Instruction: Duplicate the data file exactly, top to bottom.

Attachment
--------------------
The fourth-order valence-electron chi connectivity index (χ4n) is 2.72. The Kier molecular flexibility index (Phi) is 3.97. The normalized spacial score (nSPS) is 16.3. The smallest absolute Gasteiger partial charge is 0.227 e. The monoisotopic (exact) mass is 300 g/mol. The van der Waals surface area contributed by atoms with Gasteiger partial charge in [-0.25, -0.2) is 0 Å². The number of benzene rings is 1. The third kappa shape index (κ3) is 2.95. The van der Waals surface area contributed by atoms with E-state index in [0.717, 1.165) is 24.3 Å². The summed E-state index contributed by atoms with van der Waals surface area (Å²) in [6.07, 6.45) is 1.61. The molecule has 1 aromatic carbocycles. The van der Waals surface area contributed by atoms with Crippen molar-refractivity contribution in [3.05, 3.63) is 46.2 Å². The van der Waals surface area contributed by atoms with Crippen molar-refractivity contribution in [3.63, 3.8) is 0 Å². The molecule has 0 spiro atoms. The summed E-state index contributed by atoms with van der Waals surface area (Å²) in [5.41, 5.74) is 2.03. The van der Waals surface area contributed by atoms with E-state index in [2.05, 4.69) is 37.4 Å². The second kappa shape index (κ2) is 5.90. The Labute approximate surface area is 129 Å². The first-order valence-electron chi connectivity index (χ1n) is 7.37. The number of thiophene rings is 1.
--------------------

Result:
The fourth-order valence-electron chi connectivity index (χ4n) is 2.72. The Kier molecular flexibility index (Phi) is 3.97. The normalized spacial score (nSPS) is 16.3. The smallest absolute Gasteiger partial charge is 0.227 e. The monoisotopic (exact) mass is 300 g/mol. The van der Waals surface area contributed by atoms with Gasteiger partial charge in [-0.25, -0.2) is 0 Å². The number of benzene rings is 1. The third kappa shape index (κ3) is 2.95. The van der Waals surface area contributed by atoms with E-state index in [0.717, 1.165) is 24.3 Å². The summed E-state index contributed by atoms with van der Waals surface area (Å²) in [6.07, 6.45) is 1.61. The molecule has 1 aromatic carbocycles. The van der Waals surface area contributed by atoms with Crippen molar-refractivity contribution in [3.05, 3.63) is 46.2 Å². The van der Waals surface area contributed by atoms with Crippen molar-refractivity contribution in [3.63, 3.8) is 0 Å². The molecule has 0 spiro atoms. The summed E-state index contributed by atoms with van der Waals surface area (Å²) in [5.41, 5.74) is 2.03. The van der Waals surface area contributed by atoms with E-state index in [2.05, 4.69) is 37.4 Å². The second kappa shape index (κ2) is 5.90. The Labute approximate surface area is 129 Å². The first-order valence-electron chi connectivity index (χ1n) is 7.37. The number of thiophene rings is 1.